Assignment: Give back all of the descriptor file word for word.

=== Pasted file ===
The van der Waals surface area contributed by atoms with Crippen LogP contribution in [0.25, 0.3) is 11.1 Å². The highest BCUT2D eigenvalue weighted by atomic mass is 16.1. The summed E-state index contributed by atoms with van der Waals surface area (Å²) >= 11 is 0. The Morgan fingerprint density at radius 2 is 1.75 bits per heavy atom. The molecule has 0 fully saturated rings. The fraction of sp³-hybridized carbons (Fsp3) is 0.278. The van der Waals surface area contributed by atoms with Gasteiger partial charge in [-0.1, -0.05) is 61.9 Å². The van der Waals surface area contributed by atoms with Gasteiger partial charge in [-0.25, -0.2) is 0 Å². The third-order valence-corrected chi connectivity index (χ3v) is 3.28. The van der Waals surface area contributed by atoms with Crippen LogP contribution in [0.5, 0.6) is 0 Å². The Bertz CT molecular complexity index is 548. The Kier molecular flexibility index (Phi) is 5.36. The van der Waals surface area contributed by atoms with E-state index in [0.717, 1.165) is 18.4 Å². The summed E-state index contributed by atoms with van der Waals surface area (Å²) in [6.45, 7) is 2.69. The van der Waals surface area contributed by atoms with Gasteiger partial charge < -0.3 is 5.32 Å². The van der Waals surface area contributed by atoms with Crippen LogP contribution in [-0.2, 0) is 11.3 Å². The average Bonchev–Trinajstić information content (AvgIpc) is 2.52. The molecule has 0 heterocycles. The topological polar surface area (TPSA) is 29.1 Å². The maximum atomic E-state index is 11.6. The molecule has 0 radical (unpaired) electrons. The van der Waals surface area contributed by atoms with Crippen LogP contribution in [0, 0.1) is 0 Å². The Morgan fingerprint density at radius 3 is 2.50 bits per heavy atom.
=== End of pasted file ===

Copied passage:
The van der Waals surface area contributed by atoms with Crippen LogP contribution in [0.25, 0.3) is 11.1 Å². The highest BCUT2D eigenvalue weighted by atomic mass is 16.1. The summed E-state index contributed by atoms with van der Waals surface area (Å²) >= 11 is 0. The Morgan fingerprint density at radius 2 is 1.75 bits per heavy atom. The molecule has 0 fully saturated rings. The fraction of sp³-hybridized carbons (Fsp3) is 0.278. The van der Waals surface area contributed by atoms with Gasteiger partial charge in [-0.1, -0.05) is 61.9 Å². The van der Waals surface area contributed by atoms with Gasteiger partial charge in [-0.25, -0.2) is 0 Å². The third-order valence-corrected chi connectivity index (χ3v) is 3.28. The van der Waals surface area contributed by atoms with Crippen LogP contribution in [0.5, 0.6) is 0 Å². The Bertz CT molecular complexity index is 548. The Kier molecular flexibility index (Phi) is 5.36. The van der Waals surface area contributed by atoms with E-state index in [0.717, 1.165) is 18.4 Å². The summed E-state index contributed by atoms with van der Waals surface area (Å²) in [6.45, 7) is 2.69. The van der Waals surface area contributed by atoms with Gasteiger partial charge < -0.3 is 5.32 Å². The van der Waals surface area contributed by atoms with Crippen LogP contribution in [-0.2, 0) is 11.3 Å². The average Bonchev–Trinajstić information content (AvgIpc) is 2.52. The molecule has 0 heterocycles. The topological polar surface area (TPSA) is 29.1 Å². The maximum atomic E-state index is 11.6. The molecule has 0 radical (unpaired) electrons. The van der Waals surface area contributed by atoms with Crippen LogP contribution in [0, 0.1) is 0 Å². The Morgan fingerprint density at radius 3 is 2.50 bits per heavy atom.